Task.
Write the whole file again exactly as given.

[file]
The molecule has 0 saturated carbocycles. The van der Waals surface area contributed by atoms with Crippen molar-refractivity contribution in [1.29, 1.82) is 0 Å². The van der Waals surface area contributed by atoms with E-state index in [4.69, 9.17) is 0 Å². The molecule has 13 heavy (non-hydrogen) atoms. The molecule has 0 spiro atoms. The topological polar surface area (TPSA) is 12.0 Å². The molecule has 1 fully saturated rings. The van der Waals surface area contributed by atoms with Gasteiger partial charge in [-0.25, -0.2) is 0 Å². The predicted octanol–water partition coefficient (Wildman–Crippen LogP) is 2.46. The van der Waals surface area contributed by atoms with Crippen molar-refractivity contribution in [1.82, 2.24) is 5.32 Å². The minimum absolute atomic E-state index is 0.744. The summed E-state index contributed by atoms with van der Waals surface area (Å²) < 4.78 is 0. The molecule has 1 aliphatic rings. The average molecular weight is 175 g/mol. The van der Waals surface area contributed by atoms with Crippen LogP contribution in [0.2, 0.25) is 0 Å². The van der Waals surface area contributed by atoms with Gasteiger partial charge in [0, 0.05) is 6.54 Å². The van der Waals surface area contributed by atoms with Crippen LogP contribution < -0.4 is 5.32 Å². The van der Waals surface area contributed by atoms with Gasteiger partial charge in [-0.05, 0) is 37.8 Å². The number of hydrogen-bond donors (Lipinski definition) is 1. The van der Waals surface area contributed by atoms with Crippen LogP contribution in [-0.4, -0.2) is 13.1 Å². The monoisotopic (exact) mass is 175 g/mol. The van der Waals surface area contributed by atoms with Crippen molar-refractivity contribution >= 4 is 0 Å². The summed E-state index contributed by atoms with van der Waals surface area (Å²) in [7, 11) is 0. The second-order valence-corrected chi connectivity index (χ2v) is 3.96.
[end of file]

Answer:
The molecule has 0 saturated carbocycles. The van der Waals surface area contributed by atoms with Crippen molar-refractivity contribution in [1.29, 1.82) is 0 Å². The van der Waals surface area contributed by atoms with E-state index in [4.69, 9.17) is 0 Å². The molecule has 13 heavy (non-hydrogen) atoms. The molecule has 0 spiro atoms. The topological polar surface area (TPSA) is 12.0 Å². The molecule has 1 fully saturated rings. The van der Waals surface area contributed by atoms with Gasteiger partial charge in [-0.25, -0.2) is 0 Å². The predicted octanol–water partition coefficient (Wildman–Crippen LogP) is 2.46. The van der Waals surface area contributed by atoms with Crippen molar-refractivity contribution in [1.82, 2.24) is 5.32 Å². The minimum absolute atomic E-state index is 0.744. The summed E-state index contributed by atoms with van der Waals surface area (Å²) < 4.78 is 0. The molecule has 1 aliphatic rings. The average molecular weight is 175 g/mol. The van der Waals surface area contributed by atoms with Crippen LogP contribution in [0.2, 0.25) is 0 Å². The van der Waals surface area contributed by atoms with Gasteiger partial charge in [0, 0.05) is 6.54 Å². The van der Waals surface area contributed by atoms with Crippen LogP contribution < -0.4 is 5.32 Å². The van der Waals surface area contributed by atoms with Gasteiger partial charge in [-0.05, 0) is 37.8 Å². The number of hydrogen-bond donors (Lipinski definition) is 1. The van der Waals surface area contributed by atoms with Crippen LogP contribution in [-0.4, -0.2) is 13.1 Å². The monoisotopic (exact) mass is 175 g/mol. The van der Waals surface area contributed by atoms with Crippen molar-refractivity contribution >= 4 is 0 Å². The summed E-state index contributed by atoms with van der Waals surface area (Å²) in [7, 11) is 0. The second-order valence-corrected chi connectivity index (χ2v) is 3.96.